Expat Magazine

The Milonguero Man Mountain

By Terpsichoral

It’s the kind of place that makes me want to sport blood-red fingernails, don a velvet skirt trimmed with sequins and sip bourbon cocktails through a narrow, licorice-red straw. The lighting is a little soft for cabeceo, but for once I don’t mind. I love the soft-focus, blurry-filtered ambience, the colours all muted browns and creams, the pools of golden-brown wood lit up by the spotlights and the old-fashioned acorn-shaped lamps dangling from the ceiling. The wooden floor is delicately streaked with light and, in the half-light, my whiskey mixer glows Indian red, my neighbour’s tawny eyes are alive with glinty sparks and her metallic shoes gleam. The floor is lightly dotted with couples. When I look lower down their bodies, my critical dancer’s eye spots the odd awkwardly blocky movement, a few splayed legs, a few pigeon-toed feet in heels. But above, at head level, the dancers are beautiful. Left arms are wrapped high around shoulders, elbows at clean 90º angles, tucked in as neatly as hospital corners on a officer’s bed. Heads are touching; female eyelids are lowered; male arms hold female backs at bra-strap level, just below the edges of long streams of straight hair.

There is a light, familiar tinkle on the piano, answered by the bandoneons in a playful, metallic ripple of notes. I find myself sitting up straighter in my seat, uncrossing my legs, abandoning my drink mid-sip. I lean forward slightly and look with all my might through the dimness to where the giant genius loci of the milonga sits hunched slightly over a screen, choosing tracks, a cascade of silvery-grey curtains falling at his back. He looks up and across at me from beneath furry low-set brows, nods discreetly — yes! the mountain will come to Mohammed – and approaches along the side of the room with his characteristic lolloping stride.

He bends down towards me slightly at the upper back to take me in his embrace. It may not be the most elegant posture, but the gesture feels somehow tender as he brings his giant body closer down towards my level, like a solicitous adult bending over a child, gallantly disregarding possible discomfort in the service of narrowing the physical gap between us. His right hand touches my back very lightly and his left is held comfortably low, at my shoulder level. I quickly forget his height — although I am newly struck by it each time the song ends, when he releases the tango embrace to hold me in a bear hug, stroking my back lightly and swaying a little from side to side in exuberant post-dance glee. My face is pressed against his shirt at well below nipple level and I turn my head to one side to get air, snuggling into him as if he were a huge pillow. I feel as dainty as a little girl, protected by this big friendly giant.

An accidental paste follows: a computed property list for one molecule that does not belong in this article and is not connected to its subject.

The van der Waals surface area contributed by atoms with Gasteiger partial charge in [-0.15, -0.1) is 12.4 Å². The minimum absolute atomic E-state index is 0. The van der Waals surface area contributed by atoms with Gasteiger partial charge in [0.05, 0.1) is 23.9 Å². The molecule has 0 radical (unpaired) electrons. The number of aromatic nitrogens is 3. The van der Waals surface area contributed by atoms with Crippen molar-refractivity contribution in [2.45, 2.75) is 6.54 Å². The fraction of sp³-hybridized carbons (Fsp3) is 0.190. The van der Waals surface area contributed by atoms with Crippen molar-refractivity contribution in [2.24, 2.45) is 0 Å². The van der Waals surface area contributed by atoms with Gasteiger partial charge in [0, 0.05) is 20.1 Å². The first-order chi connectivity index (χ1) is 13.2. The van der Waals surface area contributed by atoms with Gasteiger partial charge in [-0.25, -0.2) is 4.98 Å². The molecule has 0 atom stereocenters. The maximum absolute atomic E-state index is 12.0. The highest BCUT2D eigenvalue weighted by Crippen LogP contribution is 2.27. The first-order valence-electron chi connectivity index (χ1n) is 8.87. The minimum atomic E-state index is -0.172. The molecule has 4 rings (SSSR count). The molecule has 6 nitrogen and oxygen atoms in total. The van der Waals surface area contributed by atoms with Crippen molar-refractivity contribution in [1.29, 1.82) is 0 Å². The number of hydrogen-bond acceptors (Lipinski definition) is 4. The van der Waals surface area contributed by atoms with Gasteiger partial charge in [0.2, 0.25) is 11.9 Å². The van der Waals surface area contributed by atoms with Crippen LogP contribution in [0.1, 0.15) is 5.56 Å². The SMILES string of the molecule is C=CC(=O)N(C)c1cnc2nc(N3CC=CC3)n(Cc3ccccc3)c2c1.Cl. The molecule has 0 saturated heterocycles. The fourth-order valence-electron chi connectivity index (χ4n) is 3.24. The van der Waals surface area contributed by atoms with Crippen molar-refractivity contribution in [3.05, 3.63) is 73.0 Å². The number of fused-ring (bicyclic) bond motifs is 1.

This orchestra is special to me”, he says, causing my heart to pound a little with delight. “I’ve found nothing like it.” And, suddenly, we are two courtly lovers, vying in praise of our sweet and gentle mistress. “No one instrument dominates.” “The singer just floats over the orchestra.” “And that voice, is there another voice as beautiful anywhere in tango?” “It’s so easy to tell when to lead and follow, when to decorate … which is the leader’s, which is the follower’s music.” “Ah yes”, he sighs, as he offers his left hand to me again, in a low, sweeping, chivalrous gesture, “I love this orchestra.”

We are Arcite and Palamon; we are twin sonneteers. Who can best express her beauty? She is no fierce, cruel mistress, there will be no passion or bloodshed. Instead, we vie with each other for who can do her most honour, who can offer the softest, gentlest movements for her delight. His walk is slow and relaxed, every weight change gentle, quiet, gradual. At the end of each phrase, I feel him pausing, like a man coming to a door hand in hand with a lady and stepping to one side and holding it open for her to pass through. In response, I trace the fills on air and wood with a toe pointed like a calligraphy brush, not snatching at every note with impatience, as I so often do, not letting my leg tense up in its anxiety to catch all the filigree details of the music, but content to just follow the outline, express the general mood as the piece progresses, the fills changing from the lightness of the piano to the joyful richness of the bandoneons. I hear a series of gracious dialogues between the maple-syrupy voice of the singer, the lightly-bowed violins, the restrained piano, the gently-playful squeezeboxes, a conversation in which no one has to compete for attention, in which there is no pressure, no hurry, everyone will be listened to attentively, everyone will have their say. And, as the music ends and his two long, long arms encircle me in a final hug, I am hoping that we were blessed enough to dance it in that same spirit.

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